These are not the most popular songs of 2021, nor the greatest, nor even, in some cases, songs. And I can all but guarantee you haven’t heard the bulk of them. But, for better or worse, these five sounds capture the oracular clusterfuck that was this year.
‘Red Dress‘ — Sarah Brand
An apparently authentic attempt at making a sweeping statement on love, life, and God, executed with all the talent, bombast, and excruciating cringe of a kindergarten production of The Wiz. It’s no wonder the 2021 pop charts were dominated by hits so mind numbingly cookie cutter they could’ve been AI generated. These days, this is where swinging for the fences gets you.
JAMAIS VU — GARÇON
A project by way of a single track, ASMR ambience has never sounded so essential. With nothing but banal found sounds, airy synths, and paper-thin percs, the DMV producer paints a vivid portrait of what David Foster Wallace called our ‘default settings’ — the routine mundanities and cyclical insanity of day-to-day life. But as these discordant and beautiful melodies almost imperceptibly evolve, he rings out some profundity from it all, too, blurring the lines between songs and sounds, the simple and the divine, nostalgia and the future.
‘Fairy God / Paranormal Rat Race‘ — Dick Bros
I’m mostly convinced I’m the only person to hear this bizarre project all the way through. I’m definitely convinced it should stay that way. But for the curious soul, here’s a taste of the irreplicable blend of inconstant identity, inherent absurdity, sexual frustration, and psychonautics pervading our modern culture at its full, borderline unlistenable glory.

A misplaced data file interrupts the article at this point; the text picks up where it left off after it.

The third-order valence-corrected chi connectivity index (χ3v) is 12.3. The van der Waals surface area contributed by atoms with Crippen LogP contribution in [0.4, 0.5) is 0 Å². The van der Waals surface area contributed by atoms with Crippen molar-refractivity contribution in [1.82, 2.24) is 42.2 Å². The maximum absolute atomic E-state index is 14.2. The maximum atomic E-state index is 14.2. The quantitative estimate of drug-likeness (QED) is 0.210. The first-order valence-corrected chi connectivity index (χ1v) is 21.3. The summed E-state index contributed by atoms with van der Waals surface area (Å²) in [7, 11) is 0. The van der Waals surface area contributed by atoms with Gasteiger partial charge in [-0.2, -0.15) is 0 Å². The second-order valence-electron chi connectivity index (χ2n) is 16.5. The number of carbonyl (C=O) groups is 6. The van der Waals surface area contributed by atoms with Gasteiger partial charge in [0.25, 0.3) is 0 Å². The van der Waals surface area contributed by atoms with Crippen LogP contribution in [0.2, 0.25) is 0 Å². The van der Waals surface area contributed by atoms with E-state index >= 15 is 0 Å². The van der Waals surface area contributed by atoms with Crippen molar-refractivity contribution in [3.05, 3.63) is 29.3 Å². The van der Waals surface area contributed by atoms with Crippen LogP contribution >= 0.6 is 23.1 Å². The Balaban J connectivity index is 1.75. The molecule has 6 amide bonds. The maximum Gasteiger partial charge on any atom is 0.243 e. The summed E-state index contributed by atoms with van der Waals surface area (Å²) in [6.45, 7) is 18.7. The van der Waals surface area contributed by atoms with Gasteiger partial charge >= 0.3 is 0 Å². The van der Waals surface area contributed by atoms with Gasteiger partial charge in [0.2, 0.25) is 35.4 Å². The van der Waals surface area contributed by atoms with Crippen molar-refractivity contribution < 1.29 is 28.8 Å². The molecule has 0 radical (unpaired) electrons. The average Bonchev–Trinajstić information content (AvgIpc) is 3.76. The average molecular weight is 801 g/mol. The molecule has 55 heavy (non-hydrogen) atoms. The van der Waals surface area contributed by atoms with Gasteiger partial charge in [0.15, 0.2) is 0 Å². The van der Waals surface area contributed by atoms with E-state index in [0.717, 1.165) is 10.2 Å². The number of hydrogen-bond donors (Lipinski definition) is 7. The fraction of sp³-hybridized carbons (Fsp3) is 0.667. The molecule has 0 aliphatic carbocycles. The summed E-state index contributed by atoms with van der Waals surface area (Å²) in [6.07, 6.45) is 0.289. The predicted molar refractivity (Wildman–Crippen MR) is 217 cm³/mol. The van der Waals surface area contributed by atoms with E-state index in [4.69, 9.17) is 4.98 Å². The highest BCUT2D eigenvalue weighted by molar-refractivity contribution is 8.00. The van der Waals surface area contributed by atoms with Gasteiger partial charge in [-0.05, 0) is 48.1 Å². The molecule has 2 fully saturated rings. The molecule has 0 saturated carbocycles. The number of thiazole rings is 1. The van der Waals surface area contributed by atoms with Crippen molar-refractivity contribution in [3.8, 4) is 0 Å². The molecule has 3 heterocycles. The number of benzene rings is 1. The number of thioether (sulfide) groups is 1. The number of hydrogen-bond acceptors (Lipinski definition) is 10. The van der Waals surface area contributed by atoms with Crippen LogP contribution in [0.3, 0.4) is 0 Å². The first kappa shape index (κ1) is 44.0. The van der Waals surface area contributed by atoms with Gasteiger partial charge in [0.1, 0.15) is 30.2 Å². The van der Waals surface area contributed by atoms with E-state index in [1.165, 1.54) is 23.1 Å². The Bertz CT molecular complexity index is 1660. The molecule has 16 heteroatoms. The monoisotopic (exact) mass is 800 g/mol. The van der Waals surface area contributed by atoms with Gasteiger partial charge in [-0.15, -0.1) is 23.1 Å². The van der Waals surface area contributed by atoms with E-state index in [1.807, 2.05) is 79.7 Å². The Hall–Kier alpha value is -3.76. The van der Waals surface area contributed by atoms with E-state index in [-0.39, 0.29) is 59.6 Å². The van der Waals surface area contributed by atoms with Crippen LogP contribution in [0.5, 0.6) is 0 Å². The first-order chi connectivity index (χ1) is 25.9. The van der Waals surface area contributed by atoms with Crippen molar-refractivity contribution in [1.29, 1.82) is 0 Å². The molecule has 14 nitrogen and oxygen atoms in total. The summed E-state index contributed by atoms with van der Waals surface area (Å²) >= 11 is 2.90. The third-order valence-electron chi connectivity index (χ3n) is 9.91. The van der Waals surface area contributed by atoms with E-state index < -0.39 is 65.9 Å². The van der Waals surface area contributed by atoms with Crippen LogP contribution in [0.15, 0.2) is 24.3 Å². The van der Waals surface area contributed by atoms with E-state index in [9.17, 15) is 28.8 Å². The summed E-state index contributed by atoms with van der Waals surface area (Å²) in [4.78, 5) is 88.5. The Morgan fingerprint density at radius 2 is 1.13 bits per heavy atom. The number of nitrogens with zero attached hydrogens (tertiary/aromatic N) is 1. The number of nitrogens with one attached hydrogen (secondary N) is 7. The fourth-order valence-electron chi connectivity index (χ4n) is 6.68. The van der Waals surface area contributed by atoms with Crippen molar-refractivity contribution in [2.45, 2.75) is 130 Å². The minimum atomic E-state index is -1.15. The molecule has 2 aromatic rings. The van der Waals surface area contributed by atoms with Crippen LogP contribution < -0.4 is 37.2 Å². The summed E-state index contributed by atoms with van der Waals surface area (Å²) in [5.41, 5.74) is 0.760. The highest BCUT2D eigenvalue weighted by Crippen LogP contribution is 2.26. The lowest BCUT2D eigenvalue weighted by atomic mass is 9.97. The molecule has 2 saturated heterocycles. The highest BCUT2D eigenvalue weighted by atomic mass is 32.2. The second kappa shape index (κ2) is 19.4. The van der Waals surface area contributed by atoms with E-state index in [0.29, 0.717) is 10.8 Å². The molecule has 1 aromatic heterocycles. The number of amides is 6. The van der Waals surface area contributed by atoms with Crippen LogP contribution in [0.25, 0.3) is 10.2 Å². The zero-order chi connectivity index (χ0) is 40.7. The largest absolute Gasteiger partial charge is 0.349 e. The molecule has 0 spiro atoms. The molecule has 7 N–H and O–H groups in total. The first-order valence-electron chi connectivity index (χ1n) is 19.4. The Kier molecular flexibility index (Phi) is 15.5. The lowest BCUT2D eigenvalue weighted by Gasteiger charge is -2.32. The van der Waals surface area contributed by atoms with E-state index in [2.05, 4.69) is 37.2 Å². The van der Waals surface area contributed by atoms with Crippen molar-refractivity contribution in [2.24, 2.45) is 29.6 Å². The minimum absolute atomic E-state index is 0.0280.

You Had To Be There — Lost Gen
Dropped at midnight on the last day of 2021, the new EP from this Internet-addicted alt pop collective would hardly qualify, were it not so blatantly of its time. Equal parts slapper factory, inside joke, and pandemic era party album (an oxymoron if there ever was one) it wraps the year in 7 simple words: ‘this party is kind of a letdown.’
Enigma — Eulerbeats
For better or worse, this algorithmically generated jumble of bleeps and bloops, listed by OpenSea as the highest selling music NFT of all time, is the sound of the year. Despite lacking the human touch, they sold for an astronomical base price and, more importantly, brought in millions in royalties for their holders in the first week alone, proving out a business model we’ve been trumpeting since we launched. God willing, Eulerbeats won’t influence a single artist stylistically. But as far as the future of the industry, you can’t put the analog back in the tube.
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